‘Mostly the advice we give is medical,’ though she says.

On occasion Linda has met women in the clinic. Sometimes they might be farmers in their own right, sometimes farmer’s wives with a more indoor lifestyle. ‘We have found they are also less healthy than women of the same age in a different profession. Farming is a tough physical career. It can be cold and wet outside. When people come indoors they want food and they want it fast,’ says Linda. ‘This can lead to a culture of comfort food.’

Another delusion might be that a farmer thinks because they are outside all day they are healthy. ‘However, perhaps they are checking the herd which calls for a lot of observation and leaning over gates to check on animals,’ says Linda. ‘No farmer is going to rush into the middle of a field and potentially scare the animals. So I often suggest to a farmer to head out at the start of the day and walk the fastest they can to their furthest field. And from there to walk slowly back and check their animals as they go. At the IHF we suggest a brisk walk of about 30 minutes five times a week. This is one way of increasing exercise.’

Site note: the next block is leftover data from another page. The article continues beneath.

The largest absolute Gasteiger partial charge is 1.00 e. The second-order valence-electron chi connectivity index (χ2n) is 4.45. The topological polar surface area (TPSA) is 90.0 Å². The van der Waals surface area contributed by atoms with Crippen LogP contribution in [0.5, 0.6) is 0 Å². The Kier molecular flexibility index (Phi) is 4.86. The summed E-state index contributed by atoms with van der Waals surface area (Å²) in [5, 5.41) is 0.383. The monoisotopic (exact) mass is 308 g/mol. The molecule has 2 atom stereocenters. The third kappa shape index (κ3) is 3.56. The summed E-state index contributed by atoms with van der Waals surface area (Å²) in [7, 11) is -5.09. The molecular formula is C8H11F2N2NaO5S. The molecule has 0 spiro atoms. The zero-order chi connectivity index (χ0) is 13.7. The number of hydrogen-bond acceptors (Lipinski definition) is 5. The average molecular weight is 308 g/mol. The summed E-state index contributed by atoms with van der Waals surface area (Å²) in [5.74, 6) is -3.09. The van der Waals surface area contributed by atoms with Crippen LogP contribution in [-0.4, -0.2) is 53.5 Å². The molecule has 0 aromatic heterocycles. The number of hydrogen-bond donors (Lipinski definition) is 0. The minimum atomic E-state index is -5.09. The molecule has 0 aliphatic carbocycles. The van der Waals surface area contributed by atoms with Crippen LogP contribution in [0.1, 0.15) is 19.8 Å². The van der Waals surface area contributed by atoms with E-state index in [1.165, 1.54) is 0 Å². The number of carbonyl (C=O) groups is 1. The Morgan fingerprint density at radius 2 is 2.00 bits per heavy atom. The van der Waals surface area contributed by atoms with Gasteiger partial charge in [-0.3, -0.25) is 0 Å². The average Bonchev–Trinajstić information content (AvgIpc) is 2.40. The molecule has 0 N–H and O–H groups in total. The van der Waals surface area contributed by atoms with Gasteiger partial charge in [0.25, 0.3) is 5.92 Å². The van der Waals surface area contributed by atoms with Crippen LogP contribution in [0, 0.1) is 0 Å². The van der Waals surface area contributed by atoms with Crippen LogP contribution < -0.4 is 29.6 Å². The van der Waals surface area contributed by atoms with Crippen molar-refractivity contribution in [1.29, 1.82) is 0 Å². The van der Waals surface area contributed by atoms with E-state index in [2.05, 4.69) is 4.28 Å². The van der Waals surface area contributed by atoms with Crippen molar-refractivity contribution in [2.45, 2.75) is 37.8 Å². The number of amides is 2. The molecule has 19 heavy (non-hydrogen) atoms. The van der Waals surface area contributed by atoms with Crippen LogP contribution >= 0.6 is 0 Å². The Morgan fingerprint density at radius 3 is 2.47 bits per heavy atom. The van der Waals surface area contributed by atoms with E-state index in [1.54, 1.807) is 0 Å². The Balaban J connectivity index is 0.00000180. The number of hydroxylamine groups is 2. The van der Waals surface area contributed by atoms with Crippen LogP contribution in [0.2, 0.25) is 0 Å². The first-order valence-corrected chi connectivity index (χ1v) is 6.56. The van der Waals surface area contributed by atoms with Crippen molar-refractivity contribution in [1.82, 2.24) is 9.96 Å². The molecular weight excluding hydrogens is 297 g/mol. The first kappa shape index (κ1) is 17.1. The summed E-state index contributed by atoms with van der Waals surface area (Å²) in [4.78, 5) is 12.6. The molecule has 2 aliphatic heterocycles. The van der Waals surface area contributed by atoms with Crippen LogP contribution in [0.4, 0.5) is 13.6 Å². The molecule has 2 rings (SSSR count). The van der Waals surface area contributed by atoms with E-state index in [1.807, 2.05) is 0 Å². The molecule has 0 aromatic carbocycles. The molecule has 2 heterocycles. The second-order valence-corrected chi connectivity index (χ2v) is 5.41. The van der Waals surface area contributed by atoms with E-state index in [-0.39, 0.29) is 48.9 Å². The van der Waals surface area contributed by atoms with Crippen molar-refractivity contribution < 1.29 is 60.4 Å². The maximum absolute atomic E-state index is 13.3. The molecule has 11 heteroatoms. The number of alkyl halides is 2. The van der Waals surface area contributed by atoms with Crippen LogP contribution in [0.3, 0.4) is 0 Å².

There is one other area where farmers and farm hands suffer and that is diet. ‘In a previous generation, farmers and farm labourers would work on a farm and be fed by the woman of the house. This doesn’t happen anymore so the farmer and labourer head off to the nearest chipper for lunch,’ says Linda. ‘Again this is not healthy or beneficial for the farmers.’

As part of the IHF Linda encourages farmers to get out walk.  ‘If they bringing their children to GAA training or similar I suggest they walk the pitch rather than chat on the side line. At the end of the day being out in the open and in the fresh air is great but farmers need to get more exercise,’ she says.